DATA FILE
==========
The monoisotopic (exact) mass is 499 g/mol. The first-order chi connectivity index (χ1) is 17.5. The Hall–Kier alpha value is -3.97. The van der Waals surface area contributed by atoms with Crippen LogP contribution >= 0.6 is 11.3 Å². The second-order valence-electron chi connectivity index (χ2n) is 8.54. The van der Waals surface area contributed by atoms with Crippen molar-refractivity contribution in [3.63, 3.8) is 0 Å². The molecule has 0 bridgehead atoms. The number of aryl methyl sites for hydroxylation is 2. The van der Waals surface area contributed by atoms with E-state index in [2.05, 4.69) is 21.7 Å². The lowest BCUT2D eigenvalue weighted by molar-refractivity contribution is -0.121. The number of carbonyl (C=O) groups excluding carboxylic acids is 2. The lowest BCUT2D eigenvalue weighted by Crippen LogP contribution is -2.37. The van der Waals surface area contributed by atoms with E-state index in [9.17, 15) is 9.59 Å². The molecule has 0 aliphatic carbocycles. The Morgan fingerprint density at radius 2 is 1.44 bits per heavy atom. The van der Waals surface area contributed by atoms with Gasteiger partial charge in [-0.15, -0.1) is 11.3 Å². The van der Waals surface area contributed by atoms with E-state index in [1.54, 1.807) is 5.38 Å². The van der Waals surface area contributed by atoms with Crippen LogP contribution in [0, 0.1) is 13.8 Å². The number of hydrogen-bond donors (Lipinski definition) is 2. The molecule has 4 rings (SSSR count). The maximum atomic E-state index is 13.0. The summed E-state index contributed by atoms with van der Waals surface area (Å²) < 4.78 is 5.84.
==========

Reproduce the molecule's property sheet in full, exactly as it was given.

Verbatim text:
The monoisotopic (exact) mass is 499 g/mol. The first-order chi connectivity index (χ1) is 17.5. The Hall–Kier alpha value is -3.97. The van der Waals surface area contributed by atoms with Crippen LogP contribution >= 0.6 is 11.3 Å². The second-order valence-electron chi connectivity index (χ2n) is 8.54. The van der Waals surface area contributed by atoms with Crippen molar-refractivity contribution in [3.63, 3.8) is 0 Å². The molecule has 0 bridgehead atoms. The number of aryl methyl sites for hydroxylation is 2. The van der Waals surface area contributed by atoms with E-state index in [2.05, 4.69) is 21.7 Å². The lowest BCUT2D eigenvalue weighted by molar-refractivity contribution is -0.121. The number of carbonyl (C=O) groups excluding carboxylic acids is 2. The lowest BCUT2D eigenvalue weighted by Crippen LogP contribution is -2.37. The van der Waals surface area contributed by atoms with E-state index in [9.17, 15) is 9.59 Å². The molecule has 0 aliphatic carbocycles. The Morgan fingerprint density at radius 2 is 1.44 bits per heavy atom. The van der Waals surface area contributed by atoms with Gasteiger partial charge in [-0.15, -0.1) is 11.3 Å². The van der Waals surface area contributed by atoms with E-state index in [1.54, 1.807) is 5.38 Å². The van der Waals surface area contributed by atoms with Crippen LogP contribution in [0, 0.1) is 13.8 Å². The number of hydrogen-bond donors (Lipinski definition) is 2. The molecule has 4 rings (SSSR count). The maximum atomic E-state index is 13.0. The summed E-state index contributed by atoms with van der Waals surface area (Å²) < 4.78 is 5.84.